None of us are getting any younger. Indeed, most of us are going to get a lot older than any previous generation ever has. Our ageing population is the focus of Ping Pong, that and table tennis and joie de vivre.
The format of this documentary is simple. The film (directed by Hugh Hartford and produced by his brother Anson) follows eight players as they prepare for and then attend the table tennis world championships in Inner Mongolia. What makes the film different from any other sporting documentary is the age of the players – they are all above the age of 80. The players include two Brits, Les Darcy 89 and Terry Donlon 81, Ursula Bihl in Germany aged 89 and there’s an old dear in Australia who is 100 and still patting the ball over the net.
Ping pong isn’t just a game for these people or even a good method of keeping fit and active, it’s a way of engaging with life. Ursula says that she would like to die at the table. Ping pong seems to act as a life support machine for most of these old people. Even more remarkable than seeing the 100 year old Dorothy DeLow in action is hearing the story of Inge Hermann from Germany.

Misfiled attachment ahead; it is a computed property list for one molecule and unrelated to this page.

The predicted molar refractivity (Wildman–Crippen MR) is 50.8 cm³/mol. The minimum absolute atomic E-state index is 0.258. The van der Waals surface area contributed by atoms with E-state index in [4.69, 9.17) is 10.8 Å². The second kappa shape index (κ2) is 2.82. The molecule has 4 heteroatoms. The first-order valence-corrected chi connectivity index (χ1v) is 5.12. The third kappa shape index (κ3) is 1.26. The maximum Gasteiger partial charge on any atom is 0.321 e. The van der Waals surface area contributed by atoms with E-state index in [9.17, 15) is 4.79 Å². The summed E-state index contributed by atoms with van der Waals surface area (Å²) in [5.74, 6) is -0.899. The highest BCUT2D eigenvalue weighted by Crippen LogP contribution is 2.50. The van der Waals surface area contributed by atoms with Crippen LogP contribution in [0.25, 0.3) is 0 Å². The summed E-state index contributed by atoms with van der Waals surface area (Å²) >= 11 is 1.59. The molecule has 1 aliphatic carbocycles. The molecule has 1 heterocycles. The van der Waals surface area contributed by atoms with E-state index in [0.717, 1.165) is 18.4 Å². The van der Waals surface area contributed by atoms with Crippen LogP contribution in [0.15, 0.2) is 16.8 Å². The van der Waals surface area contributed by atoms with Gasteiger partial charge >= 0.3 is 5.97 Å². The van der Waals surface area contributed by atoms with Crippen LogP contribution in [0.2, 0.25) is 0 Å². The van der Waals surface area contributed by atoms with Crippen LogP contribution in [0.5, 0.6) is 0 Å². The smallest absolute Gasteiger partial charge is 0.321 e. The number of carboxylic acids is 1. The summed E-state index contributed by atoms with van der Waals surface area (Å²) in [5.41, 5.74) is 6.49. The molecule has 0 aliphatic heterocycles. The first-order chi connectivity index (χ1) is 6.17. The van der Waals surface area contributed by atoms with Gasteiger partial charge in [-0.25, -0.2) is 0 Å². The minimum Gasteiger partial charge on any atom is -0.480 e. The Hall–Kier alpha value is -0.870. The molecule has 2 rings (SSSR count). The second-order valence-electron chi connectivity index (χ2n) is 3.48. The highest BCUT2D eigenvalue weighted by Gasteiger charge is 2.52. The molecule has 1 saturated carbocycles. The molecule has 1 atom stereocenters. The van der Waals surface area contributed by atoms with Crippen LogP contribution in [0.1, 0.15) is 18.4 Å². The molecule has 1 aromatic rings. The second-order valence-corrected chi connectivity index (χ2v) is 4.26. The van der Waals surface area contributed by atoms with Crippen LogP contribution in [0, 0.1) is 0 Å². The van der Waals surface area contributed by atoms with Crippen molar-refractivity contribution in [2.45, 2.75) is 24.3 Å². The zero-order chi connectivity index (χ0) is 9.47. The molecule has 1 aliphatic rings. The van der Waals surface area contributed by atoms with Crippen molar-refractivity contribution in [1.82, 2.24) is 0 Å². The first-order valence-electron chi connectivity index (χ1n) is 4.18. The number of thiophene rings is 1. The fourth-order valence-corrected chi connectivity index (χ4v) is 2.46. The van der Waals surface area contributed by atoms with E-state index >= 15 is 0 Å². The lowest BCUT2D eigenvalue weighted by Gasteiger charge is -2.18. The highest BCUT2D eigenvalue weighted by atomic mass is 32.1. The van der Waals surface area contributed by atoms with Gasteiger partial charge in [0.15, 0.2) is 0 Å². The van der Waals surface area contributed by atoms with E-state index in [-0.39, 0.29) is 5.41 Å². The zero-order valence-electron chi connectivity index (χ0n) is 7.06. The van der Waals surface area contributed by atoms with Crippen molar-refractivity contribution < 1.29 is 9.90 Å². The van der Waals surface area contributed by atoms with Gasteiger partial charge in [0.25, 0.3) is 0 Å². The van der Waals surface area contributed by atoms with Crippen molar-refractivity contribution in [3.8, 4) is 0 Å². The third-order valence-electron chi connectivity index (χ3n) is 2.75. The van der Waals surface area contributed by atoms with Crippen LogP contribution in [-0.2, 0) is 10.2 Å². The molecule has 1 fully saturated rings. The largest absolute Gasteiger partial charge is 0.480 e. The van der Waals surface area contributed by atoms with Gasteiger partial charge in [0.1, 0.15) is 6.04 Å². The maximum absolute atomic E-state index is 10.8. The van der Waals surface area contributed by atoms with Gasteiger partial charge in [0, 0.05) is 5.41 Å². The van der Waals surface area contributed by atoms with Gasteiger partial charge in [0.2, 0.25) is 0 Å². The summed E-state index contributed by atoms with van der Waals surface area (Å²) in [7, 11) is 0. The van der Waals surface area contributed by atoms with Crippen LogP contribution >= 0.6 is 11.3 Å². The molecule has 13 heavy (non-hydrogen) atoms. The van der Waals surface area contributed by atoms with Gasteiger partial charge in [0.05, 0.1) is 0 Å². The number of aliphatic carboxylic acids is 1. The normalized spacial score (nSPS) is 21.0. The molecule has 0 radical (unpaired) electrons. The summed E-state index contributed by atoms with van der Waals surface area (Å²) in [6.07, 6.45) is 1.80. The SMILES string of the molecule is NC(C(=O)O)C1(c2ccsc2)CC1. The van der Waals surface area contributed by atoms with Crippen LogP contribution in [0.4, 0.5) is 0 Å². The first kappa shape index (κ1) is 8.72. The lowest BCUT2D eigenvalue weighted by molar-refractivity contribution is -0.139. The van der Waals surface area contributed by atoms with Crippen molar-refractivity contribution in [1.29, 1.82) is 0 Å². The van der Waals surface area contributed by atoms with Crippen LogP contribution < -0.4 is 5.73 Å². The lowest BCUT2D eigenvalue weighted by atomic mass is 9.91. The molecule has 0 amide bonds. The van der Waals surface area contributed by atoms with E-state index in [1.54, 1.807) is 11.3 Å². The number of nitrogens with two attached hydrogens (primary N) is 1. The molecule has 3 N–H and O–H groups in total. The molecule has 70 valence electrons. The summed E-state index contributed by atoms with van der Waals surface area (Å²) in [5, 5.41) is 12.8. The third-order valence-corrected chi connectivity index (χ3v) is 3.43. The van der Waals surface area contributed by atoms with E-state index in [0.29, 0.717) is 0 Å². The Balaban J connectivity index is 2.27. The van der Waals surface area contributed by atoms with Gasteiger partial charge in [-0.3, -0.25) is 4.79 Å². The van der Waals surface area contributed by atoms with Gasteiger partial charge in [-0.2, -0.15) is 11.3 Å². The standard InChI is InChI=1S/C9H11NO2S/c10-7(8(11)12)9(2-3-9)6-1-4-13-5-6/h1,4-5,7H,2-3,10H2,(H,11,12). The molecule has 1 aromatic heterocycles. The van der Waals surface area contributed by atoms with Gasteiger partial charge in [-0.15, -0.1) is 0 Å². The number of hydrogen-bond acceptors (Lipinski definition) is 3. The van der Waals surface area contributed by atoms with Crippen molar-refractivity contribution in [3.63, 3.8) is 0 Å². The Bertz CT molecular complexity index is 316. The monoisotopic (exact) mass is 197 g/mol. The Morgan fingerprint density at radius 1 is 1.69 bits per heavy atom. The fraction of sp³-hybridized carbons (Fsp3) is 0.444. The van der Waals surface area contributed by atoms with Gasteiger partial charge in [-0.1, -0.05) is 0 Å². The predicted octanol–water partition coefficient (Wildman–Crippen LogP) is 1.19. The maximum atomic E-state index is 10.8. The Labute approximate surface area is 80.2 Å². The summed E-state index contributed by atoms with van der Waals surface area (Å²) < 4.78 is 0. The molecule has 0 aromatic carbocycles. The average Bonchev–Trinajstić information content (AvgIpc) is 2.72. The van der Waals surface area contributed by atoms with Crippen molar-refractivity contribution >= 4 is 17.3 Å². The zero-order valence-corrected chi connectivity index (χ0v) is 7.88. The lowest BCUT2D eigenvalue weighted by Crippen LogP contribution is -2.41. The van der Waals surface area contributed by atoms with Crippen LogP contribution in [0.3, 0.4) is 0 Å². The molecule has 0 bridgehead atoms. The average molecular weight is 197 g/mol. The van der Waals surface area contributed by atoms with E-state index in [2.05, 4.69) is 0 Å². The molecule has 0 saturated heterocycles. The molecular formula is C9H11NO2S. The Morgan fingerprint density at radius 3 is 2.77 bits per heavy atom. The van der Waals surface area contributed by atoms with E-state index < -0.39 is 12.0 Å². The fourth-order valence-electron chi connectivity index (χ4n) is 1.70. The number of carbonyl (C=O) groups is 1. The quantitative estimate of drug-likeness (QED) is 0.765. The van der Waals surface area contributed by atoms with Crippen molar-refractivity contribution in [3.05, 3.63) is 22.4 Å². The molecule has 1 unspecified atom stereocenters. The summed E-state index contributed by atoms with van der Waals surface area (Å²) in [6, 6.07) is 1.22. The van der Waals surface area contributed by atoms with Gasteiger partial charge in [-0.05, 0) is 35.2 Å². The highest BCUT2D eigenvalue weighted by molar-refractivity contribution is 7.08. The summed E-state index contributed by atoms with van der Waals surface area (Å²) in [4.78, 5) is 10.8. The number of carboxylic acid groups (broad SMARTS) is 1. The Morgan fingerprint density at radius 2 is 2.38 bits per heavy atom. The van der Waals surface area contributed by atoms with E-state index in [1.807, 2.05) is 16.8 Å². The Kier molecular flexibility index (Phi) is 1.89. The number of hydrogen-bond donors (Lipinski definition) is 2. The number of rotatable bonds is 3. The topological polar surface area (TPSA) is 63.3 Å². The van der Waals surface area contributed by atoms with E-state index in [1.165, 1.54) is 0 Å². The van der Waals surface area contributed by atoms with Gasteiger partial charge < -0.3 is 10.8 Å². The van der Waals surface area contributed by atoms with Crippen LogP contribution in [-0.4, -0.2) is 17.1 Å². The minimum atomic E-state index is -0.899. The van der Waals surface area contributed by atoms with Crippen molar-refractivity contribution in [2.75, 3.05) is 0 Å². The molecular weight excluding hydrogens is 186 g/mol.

After her husband died 15 years ago Mrs Hermann stopped eating, and then suffered a series of strokes and ended up in the dementia ward of a nursing home. This sad decline was halted by Ping Pong-o-therapy and now she is fully recovered and playing in the World Championships. All of the stories of the players and their fight against the odds are interesting and inspirational. Some of them are real characters too.
Les Darcy from Stockport has been a sports fanatic all his life and still hits the gym to lift weights with the youngsters (the 50-year-olds). The body beautiful isn’t the only thing that interests Les however, he is forever quoting poetry too. Kipling’s If, Walter D Wintle’s famous positive-thinking ditty The Man Who Thinks He Can. More surprisingly he quotes the philosophical prose poem Like Gods by American poet John Koethe, who asks “Instead of this entanglement of self with self, why can’t I just relax into my place inside the natural order, be a thing within the solid scheme of things, a Dane in Denmark?”
Finally after being introduced to this group of singular oldsters, the documentary reaches the championships in Inner Mongolia. Here we see their attitudes to competing, to winning and to losing. There is no doubt that even in your eighties or nineties, losing a game is still a sad business. It is during the heightened emotions of the competition that the film turns its attention to the mysteries of mortality. Of course nobody knows where we’re going, but these are lives more fully illuminated by death’s finality.
Although only 80 minutes long, Ping Pong manages to introduce us to a host of fascinating characters – essential for any good documentary. And like the best documentaries it takes an ordinary activity and uses it to give us insights into the human condition. Sometimes funny, sometimes melancholy, Ping Pong gives us hope that old age might not be the inevitable decline that many of us fear.